There is a huge need to clearly articulate alternative visions of how to build healthy, sustainable, local indigenous economies that benefit indigenous communities and respect our fundamental philosophies and values. The hyper-exploitation of natural resources is not the only approach. The first step to that is to stop seeing indigenous peoples and our homelands as free resources to be used at will however colonial society sees fit.
If Canada is not interested in dismantling the system that forces poverty onto indigenous peoples, then I’m not sure Canadians, who directly benefit from indigenous poverty, get to judge the decisions indigenous peoples make, particularly when very few alternatives are present. Indigenous peoples do not have control over our homelands. We do not have the ability to say no to development on our homelands. At the same time, I think that partnering with large resource extraction industries for the destruction of our homelands does not bring about the kinds of changes and solutions our people are looking for, and putting people in the position of having to chose between feeding their kids and destroying their land is simply wrong.
Ultimately we’re not talking about a getting a bigger piece of the pie—as Winona LaDuke says—we’re talking about a different pie. People within the Idle No More movement who are talking about indigenous nationhood are talking about a massive transformation, a massive decolonization. A resurgence of indigenous political thought that is very, very much land-based and very, very much tied to that intimate and close relationship to the land, which to me means a revitalization of sustainable local indigenous economies that benefit local people. So I think there’s a pretty broad agreement around that, but there are a lot of different views around strategy because we have tremendous poverty in our communities.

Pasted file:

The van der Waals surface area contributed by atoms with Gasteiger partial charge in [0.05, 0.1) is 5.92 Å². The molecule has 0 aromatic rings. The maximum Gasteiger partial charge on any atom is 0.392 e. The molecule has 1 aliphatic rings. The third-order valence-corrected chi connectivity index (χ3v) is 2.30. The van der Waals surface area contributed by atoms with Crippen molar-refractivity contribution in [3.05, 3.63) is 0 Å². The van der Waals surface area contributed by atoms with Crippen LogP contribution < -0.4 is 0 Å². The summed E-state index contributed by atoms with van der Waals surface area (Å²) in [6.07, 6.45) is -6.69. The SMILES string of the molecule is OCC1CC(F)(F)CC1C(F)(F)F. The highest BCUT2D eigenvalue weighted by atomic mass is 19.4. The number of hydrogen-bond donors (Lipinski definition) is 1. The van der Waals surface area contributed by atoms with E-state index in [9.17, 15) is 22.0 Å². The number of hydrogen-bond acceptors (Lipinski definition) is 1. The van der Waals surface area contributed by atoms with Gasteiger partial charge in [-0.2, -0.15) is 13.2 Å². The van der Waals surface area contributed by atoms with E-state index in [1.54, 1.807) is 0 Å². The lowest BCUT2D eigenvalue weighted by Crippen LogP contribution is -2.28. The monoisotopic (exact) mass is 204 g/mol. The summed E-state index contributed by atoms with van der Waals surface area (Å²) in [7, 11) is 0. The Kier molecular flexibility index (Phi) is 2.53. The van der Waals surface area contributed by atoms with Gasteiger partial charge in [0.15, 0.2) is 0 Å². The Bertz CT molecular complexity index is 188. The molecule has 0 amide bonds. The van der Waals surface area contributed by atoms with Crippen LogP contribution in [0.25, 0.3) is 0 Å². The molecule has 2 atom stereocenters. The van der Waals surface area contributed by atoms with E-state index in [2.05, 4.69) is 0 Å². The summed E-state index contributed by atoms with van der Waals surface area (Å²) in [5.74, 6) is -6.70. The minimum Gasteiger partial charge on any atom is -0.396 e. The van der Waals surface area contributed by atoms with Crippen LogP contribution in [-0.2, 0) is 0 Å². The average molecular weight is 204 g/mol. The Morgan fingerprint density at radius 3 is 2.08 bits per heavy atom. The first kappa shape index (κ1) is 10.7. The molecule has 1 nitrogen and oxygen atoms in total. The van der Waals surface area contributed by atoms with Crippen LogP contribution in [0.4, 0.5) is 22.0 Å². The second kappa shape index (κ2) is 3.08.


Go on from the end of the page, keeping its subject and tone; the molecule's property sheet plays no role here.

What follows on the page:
On promoting life
Naomi: One of the reasons I wanted to speak with you is that in your writing and speaking, I feel like you are articulating a clear alternative. In a speech you gave recently at the University of Victoria, you said: “Our systems are designed to promote more life” and you talked about achieving this through “resisting, renewing, and regeneration”—all themes in Dancing on Our Turtle’s Back.
I want to explore the idea of life-promoting systems with you because it seems to me that they are the antithesis of the extractivist mindset, which is ultimately about exhausting and extinguishing life without renewing or replenishing.